Sourdough hydration can sound confusing - but it doesn't have to be!
Even as a beginner to sourdough, you can understand and calculate the hydration of your sourdough recipes - even without using a calculator!
Here you'll find an easy explanation of sourdough hydration as well as the benefits to increasing or decreasing the hydration in your loaves.
There are also a list of frequently asked questions on this topic at the end of the post to help you understand this concept better.
What is Sourdough Hydration and Why is it Important?
Sourdough hydration refers to the percentage of water to flour in your recipe.
It can be a little tricky to get your head around - but it is good to know the hydration of the bread you're baking.
The basic calculation for hydration is:
(Weight of Water divided by Weight of Flour) x 100
For example - 350g of water divided by 500g of flour x 100 = 70%
Of course you also want to have the overall amount of flour and water, including your sourdough starter in the calculation. If you calculate the hydration level for my recipe it would be:
WEIGHT OF WATER:
25g from starter
350g from recipe
WEIGHT OF FLOUR
25g from starter
500g from recipe
total weight of water (375g) divided by total weight of flour (525g) = 0.714
0.714 x 100 = 71.4%
There are of course calculators that will do this for you - but you need to understand how it works first!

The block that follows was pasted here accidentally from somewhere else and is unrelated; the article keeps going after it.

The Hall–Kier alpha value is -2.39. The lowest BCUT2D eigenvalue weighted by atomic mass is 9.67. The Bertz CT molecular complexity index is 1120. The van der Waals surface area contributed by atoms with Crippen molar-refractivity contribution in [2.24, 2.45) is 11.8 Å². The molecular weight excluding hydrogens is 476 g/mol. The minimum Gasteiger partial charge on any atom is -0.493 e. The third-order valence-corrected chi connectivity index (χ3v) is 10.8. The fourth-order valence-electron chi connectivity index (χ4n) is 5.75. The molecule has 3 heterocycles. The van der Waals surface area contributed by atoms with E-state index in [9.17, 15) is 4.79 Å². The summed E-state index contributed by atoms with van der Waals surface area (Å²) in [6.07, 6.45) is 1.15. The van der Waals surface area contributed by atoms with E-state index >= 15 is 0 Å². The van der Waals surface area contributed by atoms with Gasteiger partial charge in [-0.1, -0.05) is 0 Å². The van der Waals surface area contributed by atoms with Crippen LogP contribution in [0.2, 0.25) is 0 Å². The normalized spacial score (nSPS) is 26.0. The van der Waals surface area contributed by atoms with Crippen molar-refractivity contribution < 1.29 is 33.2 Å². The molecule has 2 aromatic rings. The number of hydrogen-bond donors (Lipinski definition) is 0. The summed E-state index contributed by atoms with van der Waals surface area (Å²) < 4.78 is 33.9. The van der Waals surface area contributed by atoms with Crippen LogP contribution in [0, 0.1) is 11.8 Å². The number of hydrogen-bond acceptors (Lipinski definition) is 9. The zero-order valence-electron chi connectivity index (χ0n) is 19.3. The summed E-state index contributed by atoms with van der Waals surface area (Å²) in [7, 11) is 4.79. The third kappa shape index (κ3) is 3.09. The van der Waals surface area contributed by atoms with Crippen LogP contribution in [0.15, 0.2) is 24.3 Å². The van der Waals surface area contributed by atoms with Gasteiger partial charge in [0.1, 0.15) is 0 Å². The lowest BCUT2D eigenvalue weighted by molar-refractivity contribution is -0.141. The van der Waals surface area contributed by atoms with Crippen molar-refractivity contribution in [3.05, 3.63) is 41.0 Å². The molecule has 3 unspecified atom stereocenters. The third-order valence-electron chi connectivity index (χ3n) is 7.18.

Understanding the "why" behind what you do when you're following a sourdough recipe will really help to conquer the sourdough process.
Start With A Lower Hydration Sourdough & Work Up
Generally, a lower hydration dough is easier to work with - and recommended when you're just starting out. My beginner's recipe is around 70% and easy to handle. My beginner sourdough baguette recipe is slightly lower at 67%.
Once you've mastered the basics, you can increase the hydration in your dough if you want to. Of course if you're happy with the sourdough you're baking, then there is no need to increase it.
This is a table of common hydration levels in sourdough. I've varied the amounts of starter for each one as sometimes you might be adding more or less starter - depending on the ambient temperature you're dealing with.
If you're not sure about varying the amount of starter you use and why - you can read more about it here.
What Are The Benefits of Higher Hydration Sourdough?
While higher hydration doughs can be harder to work with (but not always), there are some benefits of increasing the hydration in your dough.
- Higher hydration sourdough creates has a naturally thinner, crispier crust. It will not be chewy like some lower hydration loaves can be.
- An increased amount of water in sourdough will cause the dough to ferment more quickly. This is really important to realise and can often cause issues for beginner bakers.
- It can be easier to attain a more open crumb with higher hydration sourdough (but not always - open crumb occurs due to fermentation, not always water content).
- Higher hydration dough will be stretchy and extensible, which makes it perfect for processes such as lamination. This is good if you are wanting to laminate in some additions.
- While you don't need a high hydration to bake amazing sourdough, it can of course be a fun challenge if you've been baking for a while.
Tips For Dealing With Higher Hydration Dough
If you want to start experimenting with higher hydration sourdough, I suggest starting with small increases to your water content.
You don't want to jump from 70% to 85% and then not be able to shape the dough when the time comes.